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Quiddler

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List Price: $12.99
Price: $9.15 & FREE Shipping on orders over $35. Details
You Save: $3.84 (30%)
In Stock.
Ships from and sold by Amazon.com. Gift-wrap available.
  • Easy to learn
  • Tons of replay value
  • Great family game, kids can compete with adults
  • The Play: 8 rounds per game, players draw and discard until someone forms their hand into words using two or more cards per word
  • Once a player goes out, everyone else gets one last chance to draw and put down the words they have made
124 new from $6.48 29 collectible from $1.95

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$9.15 & FREE Shipping on orders over $35. Details In Stock. Ships from and sold by Amazon.com. Gift-wrap available.


Frequently Bought Together

Quiddler + Five Crowns + Set: The Family Game of Visual Perception
Price for all three: $27.41

Buy the selected items together


WARNING:
CHOKING HAZARD -- Small parts. Not for children under 3 yrs.

Product Details

  • Product Dimensions: 6.6 x 4.2 x 1 inches
  • Shipping Weight: 7 ounces (View shipping rates and policies)
  • Shipping: Currently, item can be shipped only within the U.S. and to APO/FPO addresses. For APO/FPO shipments, please check with the manufacturer regarding warranty and support issues.
  • Origin: China
  • Shipping Advisory: This item must be shipped separately from other items in your order. Additional shipping charges will not apply.
  • ASIN: B00000IV95
  • Item model number: 5000
  • Manufacturer recommended age: 10 - 14 years
  • Amazon Best Sellers Rank: #990 in Toys & Games (See Top 100 in Toys & Games)
  • Average Customer Review: 4.8 out of 5 stars  See all reviews (636 customer reviews)
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Product Description

Product Description

Quiddler is a fast paced game of words. Arrange your hand into words by taking turns drawing and discarding. Use your high point letters but don't get caught with them uncombined. High score wins. Short words can help you win too because a bonus is given for the most words as well as one for the longest word.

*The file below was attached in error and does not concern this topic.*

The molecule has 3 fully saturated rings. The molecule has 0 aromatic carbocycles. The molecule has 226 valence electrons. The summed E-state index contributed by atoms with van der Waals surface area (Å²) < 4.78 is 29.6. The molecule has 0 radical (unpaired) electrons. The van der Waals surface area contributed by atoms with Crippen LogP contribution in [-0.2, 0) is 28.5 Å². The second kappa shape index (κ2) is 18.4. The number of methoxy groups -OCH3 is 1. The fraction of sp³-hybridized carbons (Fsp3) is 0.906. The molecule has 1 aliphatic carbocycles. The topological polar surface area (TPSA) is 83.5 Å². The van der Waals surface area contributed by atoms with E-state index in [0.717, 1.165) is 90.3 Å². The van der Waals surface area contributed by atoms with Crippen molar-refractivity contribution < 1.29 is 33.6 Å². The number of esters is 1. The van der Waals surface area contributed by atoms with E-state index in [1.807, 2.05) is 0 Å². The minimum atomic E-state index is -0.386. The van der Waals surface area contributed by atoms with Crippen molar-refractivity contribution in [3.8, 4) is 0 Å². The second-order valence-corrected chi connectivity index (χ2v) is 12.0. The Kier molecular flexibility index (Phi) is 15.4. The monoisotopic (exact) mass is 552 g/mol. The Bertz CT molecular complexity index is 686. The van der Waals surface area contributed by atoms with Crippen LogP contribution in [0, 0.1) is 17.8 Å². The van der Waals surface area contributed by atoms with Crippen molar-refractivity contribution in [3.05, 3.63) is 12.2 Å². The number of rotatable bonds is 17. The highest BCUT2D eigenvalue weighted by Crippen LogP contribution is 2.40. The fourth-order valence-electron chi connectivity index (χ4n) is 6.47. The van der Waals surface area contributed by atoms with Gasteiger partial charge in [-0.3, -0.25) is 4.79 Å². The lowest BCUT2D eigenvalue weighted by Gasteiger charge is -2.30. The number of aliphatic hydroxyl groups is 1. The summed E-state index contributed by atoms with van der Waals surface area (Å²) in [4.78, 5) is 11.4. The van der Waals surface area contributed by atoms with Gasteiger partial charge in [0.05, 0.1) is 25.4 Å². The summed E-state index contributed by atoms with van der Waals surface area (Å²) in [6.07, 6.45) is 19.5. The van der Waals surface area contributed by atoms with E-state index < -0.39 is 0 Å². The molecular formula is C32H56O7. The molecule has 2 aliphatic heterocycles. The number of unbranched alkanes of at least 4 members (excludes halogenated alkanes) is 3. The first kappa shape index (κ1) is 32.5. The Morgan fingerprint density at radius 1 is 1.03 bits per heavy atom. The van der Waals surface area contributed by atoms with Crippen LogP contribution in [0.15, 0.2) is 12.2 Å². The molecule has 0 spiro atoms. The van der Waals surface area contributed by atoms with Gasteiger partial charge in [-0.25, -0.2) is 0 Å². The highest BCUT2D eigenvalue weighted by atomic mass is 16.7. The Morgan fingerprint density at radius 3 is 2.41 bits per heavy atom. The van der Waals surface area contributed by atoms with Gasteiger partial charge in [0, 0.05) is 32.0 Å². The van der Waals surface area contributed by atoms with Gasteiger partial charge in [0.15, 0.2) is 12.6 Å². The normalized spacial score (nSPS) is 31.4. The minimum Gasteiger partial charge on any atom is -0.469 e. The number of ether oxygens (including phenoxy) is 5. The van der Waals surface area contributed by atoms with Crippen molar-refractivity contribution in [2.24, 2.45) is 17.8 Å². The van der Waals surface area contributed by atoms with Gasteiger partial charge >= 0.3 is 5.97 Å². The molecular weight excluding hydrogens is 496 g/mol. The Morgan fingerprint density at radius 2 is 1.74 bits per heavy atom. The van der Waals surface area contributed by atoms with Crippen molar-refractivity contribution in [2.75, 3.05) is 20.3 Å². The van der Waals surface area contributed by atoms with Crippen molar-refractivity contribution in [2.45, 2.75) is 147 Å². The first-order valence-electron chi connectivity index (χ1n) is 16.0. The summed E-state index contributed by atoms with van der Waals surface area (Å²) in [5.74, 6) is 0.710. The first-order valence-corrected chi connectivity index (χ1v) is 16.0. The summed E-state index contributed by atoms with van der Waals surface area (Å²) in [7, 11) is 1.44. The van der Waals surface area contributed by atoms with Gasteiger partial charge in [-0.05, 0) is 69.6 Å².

Amazon.com

The rules are brutal, but the rewards are worth it in this card game that works a bit like Scrabble. Although there is a solitary version of the game for one player, you can play with up to eight. Cards containing letters of the alphabet and special combinations of letters are dealt in increasing number each time the dealer completes a round. Once you've collected your share, you can discard and pick up a new card with each turn. The object is to turn all the letters in your possession into dictionary-proof words while leaving one stray card as a final discard. You want to be the first to accomplish the goal, of course, but there is a scoring system that makes the play competitive for everyone. One nice element is the cards themselves: the letter design is based on beautiful artwork from Celtic manuscripts. This card game is a 1999 Parents' Choice Silver Award winner. --Tom Keogh

Customer Questions & Answers

Customer Reviews

Great family fun game.
Nanette Weaver
I can see how it would be a great game for kids who are learning spelling to have letters they make into words.
Sam and Mikes mom
This game is easy to learn, and fun to play.
nancy

Most Helpful Customer Reviews

531 of 547 people found the following review helpful By Soozie4Him VINE VOICE on May 28, 2001
Monopoly is fun, but it takes FOREVER to play, those trivia games are too hard for the kids, Dad can't even draw a stick figure, let alone play Pictionary, and you don't want to spend an hour just setting up an elaborate game and reading the instructions.
So what's the solution? Play QUIDDLER!! Our family loves this game - you can complete a whole game in an hour or less (or you could stop half-way through and finish the game the next evening). In Quiddler, you create words, but unlike Scrabble, it's not always the one with the best vocabulary who gets the most points. You try to make words out of all your letters - there might be a long word which gets lots of points, but it might be little brother over there who is able to make several short words who gets the "most words" bonus and jumps ahead of everyone else!
We played this game last night and were surprised how fast things change - someone who is way ahead after the 3rd round can be behind after the 4th. Just one round can dramatically change things!
Pick a dictionary and let that be your judge on whether or not something is a word. Be sure to find the dictionary BEFORE you start playing because you'll need it!